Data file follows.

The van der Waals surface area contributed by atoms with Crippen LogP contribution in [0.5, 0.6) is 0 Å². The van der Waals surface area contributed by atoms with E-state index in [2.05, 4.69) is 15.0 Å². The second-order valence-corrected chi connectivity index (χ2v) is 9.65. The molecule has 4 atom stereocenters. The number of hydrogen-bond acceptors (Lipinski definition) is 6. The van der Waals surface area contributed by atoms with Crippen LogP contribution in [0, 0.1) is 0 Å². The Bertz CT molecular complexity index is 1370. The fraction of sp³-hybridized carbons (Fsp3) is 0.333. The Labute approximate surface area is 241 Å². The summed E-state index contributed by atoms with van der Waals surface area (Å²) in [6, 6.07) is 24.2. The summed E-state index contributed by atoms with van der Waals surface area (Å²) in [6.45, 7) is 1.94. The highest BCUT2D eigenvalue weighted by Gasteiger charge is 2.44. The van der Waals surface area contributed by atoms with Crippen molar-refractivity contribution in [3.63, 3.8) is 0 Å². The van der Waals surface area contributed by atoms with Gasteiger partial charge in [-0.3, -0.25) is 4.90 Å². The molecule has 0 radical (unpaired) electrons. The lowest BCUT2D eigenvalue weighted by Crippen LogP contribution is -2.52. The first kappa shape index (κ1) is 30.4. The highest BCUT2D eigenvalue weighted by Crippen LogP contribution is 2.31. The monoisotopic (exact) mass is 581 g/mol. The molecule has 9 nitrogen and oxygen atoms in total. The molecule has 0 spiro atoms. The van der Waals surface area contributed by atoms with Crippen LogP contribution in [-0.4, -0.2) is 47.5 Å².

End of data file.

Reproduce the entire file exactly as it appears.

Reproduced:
The van der Waals surface area contributed by atoms with Crippen LogP contribution in [0.5, 0.6) is 0 Å². The van der Waals surface area contributed by atoms with E-state index in [2.05, 4.69) is 15.0 Å². The second-order valence-corrected chi connectivity index (χ2v) is 9.65. The molecule has 4 atom stereocenters. The number of hydrogen-bond acceptors (Lipinski definition) is 6. The van der Waals surface area contributed by atoms with Crippen LogP contribution in [0, 0.1) is 0 Å². The Bertz CT molecular complexity index is 1370. The fraction of sp³-hybridized carbons (Fsp3) is 0.333. The Labute approximate surface area is 241 Å². The summed E-state index contributed by atoms with van der Waals surface area (Å²) in [6, 6.07) is 24.2. The summed E-state index contributed by atoms with van der Waals surface area (Å²) in [6.45, 7) is 1.94. The highest BCUT2D eigenvalue weighted by Gasteiger charge is 2.44. The van der Waals surface area contributed by atoms with Crippen molar-refractivity contribution in [3.63, 3.8) is 0 Å². The van der Waals surface area contributed by atoms with Gasteiger partial charge in [-0.3, -0.25) is 4.90 Å². The molecule has 0 radical (unpaired) electrons. The lowest BCUT2D eigenvalue weighted by Crippen LogP contribution is -2.52. The first kappa shape index (κ1) is 30.4. The highest BCUT2D eigenvalue weighted by Crippen LogP contribution is 2.31. The monoisotopic (exact) mass is 581 g/mol. The molecule has 9 nitrogen and oxygen atoms in total. The molecule has 0 spiro atoms. The van der Waals surface area contributed by atoms with Crippen LogP contribution in [-0.4, -0.2) is 47.5 Å².